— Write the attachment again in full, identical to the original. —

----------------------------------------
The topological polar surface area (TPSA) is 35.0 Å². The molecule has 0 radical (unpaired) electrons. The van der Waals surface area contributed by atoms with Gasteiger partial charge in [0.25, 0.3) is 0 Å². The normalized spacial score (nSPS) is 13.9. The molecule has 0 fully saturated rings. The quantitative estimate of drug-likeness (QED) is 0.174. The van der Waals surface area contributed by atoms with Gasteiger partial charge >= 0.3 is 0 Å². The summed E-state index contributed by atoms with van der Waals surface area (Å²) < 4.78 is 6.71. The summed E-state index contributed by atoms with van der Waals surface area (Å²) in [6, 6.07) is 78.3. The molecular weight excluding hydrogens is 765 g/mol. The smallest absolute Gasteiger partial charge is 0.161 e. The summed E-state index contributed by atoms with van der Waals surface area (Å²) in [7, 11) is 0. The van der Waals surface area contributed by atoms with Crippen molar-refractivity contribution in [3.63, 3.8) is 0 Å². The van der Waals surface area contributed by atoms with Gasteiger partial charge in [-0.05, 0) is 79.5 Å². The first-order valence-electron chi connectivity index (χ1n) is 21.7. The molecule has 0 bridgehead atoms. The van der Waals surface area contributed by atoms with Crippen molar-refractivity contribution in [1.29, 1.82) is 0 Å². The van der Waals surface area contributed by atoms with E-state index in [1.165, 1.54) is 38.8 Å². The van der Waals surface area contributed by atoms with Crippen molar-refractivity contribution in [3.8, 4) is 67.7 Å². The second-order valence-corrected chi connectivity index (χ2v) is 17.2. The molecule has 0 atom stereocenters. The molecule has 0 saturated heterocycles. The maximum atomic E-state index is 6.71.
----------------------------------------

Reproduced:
The topological polar surface area (TPSA) is 35.0 Å². The molecule has 0 radical (unpaired) electrons. The van der Waals surface area contributed by atoms with Gasteiger partial charge in [0.25, 0.3) is 0 Å². The normalized spacial score (nSPS) is 13.9. The molecule has 0 fully saturated rings. The quantitative estimate of drug-likeness (QED) is 0.174. The van der Waals surface area contributed by atoms with Gasteiger partial charge >= 0.3 is 0 Å². The summed E-state index contributed by atoms with van der Waals surface area (Å²) < 4.78 is 6.71. The summed E-state index contributed by atoms with van der Waals surface area (Å²) in [6, 6.07) is 78.3. The molecular weight excluding hydrogens is 765 g/mol. The smallest absolute Gasteiger partial charge is 0.161 e. The summed E-state index contributed by atoms with van der Waals surface area (Å²) in [7, 11) is 0. The van der Waals surface area contributed by atoms with Crippen molar-refractivity contribution in [3.63, 3.8) is 0 Å². The van der Waals surface area contributed by atoms with Gasteiger partial charge in [-0.05, 0) is 79.5 Å². The first-order valence-electron chi connectivity index (χ1n) is 21.7. The molecule has 0 bridgehead atoms. The van der Waals surface area contributed by atoms with Crippen molar-refractivity contribution in [1.29, 1.82) is 0 Å². The van der Waals surface area contributed by atoms with E-state index in [1.165, 1.54) is 38.8 Å². The van der Waals surface area contributed by atoms with Crippen molar-refractivity contribution in [3.8, 4) is 67.7 Å². The second-order valence-corrected chi connectivity index (χ2v) is 17.2. The molecule has 0 atom stereocenters. The molecule has 0 saturated heterocycles. The maximum atomic E-state index is 6.71.